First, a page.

There seems to be this misconception out there that those that voted for Trump and, subsequently nationalism, are nothing but xenophobic racists and bigots. Perhaps the people who believe that should pick up a dictionary because nationalism does not equate to xenophobia.
Xenophobia is the fear of that which is perceived to be foreign or strange. Sort of like how I feel about Miley Cyrus. It – xenophobia, not Miley Cyrus – can manifest itself in many ways including a fear of losing identity, suspicion of an outside group’s activities, aggression, and a desire to eliminate an outside group’s presence. Xenophobia is a political term used to describe those that are opposed to foreign cultures.
I am not, in any way, opposed to foreign cultures. The United States is a beautiful melting pot filled with a variety of different people and cultures. That’s as American as apple pie. What I do have a problem with is people who think America should not be defined by apple pie, but rather, multiple desserts. Have I lost you in the dessert metaphor? Basically, I have an issue with foreigners emigrating to this country and trying to change our country to their country. In my opinion, those people can get back on their Mayflower and head right back out to sea.
I am not a xenophobe. I am a nationalist. What does that mean? Nationalism means having a national identity, loyalty and devotion to a nation, advocacy of political independence for a particular country, the desire for national advancement, the policy or doctrine of asserting the interests of one’s own nation viewed as separate from the interests of other nations or the common interests of all nations.
As a nationalist I believe that any true nation must have clearly delineated and protected borders, otherwise it isn’t really a nation. I want my nation – the United States of America – to be powerful, with plenty of military reach, but mostly to protect American national interests. My focus is on me and mine – the lives and livelihoods of American citizens. I care about my national heritage, which includes the Constitution filled with the wisdom and lessons learned by the Founding Fathers so that history – a bloated and self-serving government – would not repeat itself.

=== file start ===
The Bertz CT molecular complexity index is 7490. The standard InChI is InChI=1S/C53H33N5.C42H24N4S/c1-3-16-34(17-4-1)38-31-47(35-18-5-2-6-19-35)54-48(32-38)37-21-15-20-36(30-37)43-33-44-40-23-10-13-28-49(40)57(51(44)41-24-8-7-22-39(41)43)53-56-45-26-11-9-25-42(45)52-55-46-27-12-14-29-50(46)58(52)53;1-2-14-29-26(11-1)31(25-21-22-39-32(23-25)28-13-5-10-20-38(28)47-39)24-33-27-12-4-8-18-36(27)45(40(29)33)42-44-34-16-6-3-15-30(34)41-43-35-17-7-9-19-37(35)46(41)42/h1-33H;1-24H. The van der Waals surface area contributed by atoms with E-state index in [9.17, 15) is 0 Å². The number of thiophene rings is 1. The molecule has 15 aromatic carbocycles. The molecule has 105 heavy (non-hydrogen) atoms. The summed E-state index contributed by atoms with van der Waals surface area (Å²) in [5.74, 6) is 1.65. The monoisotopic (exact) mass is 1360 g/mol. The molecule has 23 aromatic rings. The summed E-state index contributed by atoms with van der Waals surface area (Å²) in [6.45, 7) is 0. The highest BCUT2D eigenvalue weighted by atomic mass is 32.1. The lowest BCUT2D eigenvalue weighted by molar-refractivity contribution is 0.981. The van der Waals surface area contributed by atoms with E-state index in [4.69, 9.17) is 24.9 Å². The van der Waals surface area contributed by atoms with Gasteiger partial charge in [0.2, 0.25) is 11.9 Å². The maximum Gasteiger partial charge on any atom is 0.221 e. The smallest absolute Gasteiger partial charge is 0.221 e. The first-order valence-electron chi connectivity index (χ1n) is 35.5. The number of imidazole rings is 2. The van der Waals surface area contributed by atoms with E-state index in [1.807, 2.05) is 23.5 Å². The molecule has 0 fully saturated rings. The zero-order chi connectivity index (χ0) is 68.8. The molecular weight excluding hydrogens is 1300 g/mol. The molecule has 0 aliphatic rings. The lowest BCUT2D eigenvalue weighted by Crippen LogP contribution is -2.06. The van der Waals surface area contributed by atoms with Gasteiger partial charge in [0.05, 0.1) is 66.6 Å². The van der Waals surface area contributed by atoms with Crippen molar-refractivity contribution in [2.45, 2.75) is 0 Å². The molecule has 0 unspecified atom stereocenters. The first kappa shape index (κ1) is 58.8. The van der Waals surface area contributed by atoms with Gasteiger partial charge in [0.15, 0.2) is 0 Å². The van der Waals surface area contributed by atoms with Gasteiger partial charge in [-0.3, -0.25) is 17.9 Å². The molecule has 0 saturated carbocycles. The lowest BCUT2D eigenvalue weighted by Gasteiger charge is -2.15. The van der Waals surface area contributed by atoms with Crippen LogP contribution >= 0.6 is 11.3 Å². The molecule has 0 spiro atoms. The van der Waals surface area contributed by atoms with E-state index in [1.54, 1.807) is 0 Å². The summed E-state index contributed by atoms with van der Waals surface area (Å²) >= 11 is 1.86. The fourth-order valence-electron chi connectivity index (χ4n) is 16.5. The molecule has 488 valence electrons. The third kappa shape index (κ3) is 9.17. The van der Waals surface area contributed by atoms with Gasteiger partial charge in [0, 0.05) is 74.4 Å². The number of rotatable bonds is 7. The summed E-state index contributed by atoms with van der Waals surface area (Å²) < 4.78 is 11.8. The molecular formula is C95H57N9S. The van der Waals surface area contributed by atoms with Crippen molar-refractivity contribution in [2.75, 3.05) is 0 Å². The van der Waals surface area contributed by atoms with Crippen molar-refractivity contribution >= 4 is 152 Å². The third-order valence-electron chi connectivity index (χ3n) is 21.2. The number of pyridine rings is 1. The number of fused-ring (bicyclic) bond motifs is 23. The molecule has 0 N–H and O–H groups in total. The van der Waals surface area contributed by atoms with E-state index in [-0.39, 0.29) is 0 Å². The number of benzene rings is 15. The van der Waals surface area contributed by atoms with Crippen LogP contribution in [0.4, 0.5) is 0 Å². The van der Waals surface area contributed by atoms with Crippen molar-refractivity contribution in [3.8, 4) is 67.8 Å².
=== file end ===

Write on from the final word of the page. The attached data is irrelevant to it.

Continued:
I’m very clear about who I am and what I stand for. Can the globalists say the same? Do they actually understand that globalism isn’t some kumbaya hippie love-fest? What so many people did not understand about the 2016 Presidential Election was that it wasn’t Trump vs. Hillary. It was Nationalists vs. Globalists.
Let’s take a look at what the globalism really is. Globalists don’t care about borders and believe the nation-state is obsolete. They favor a world with information, money, goods and people traversing the globe based on the theory that this will foster ever greater global commerce, to the benefit of all peoples of all nations. I hate to break it to these folks, but all the countries that joined the European Union (EU) put this theory to the test. It didn’t work. Hence, Brexit and the public’s cry for referendums in Germany, France, the Netherlands, Italy, Austria, Finland, and Hungary so that, they too, can get the hell outta dodge. Clearly more and more people are standing up and declaring the globalist trend a false utopia. Do the globalists really know that the EU is ruled almost entirely by unelected individuals? Who are these people and who gave them the right to make decisions for everyone else? And do the globalist hippies understand that, in their perfect universe, “the man” will control every aspect of their lives through a one-world government?
A one-world government is a terrible idea! Ever heard of the saying, “different strokes for different folks”? Do we really want a world government whose motto is “same strokes for all folks”? Bye, bye originality. Nationalists understand that a decentralized government is better and that people everywhere are best served at the local level where those making the decisions have some idea of what the “strokes” for those folks actually are.
I don’t know about everyone else, but I’ll take my nationalism and individuality over globalism any day. I’m an American – not a xenophobe – and I will say it loud and proud and never apologize for it. And this last election is proof that I am not alone.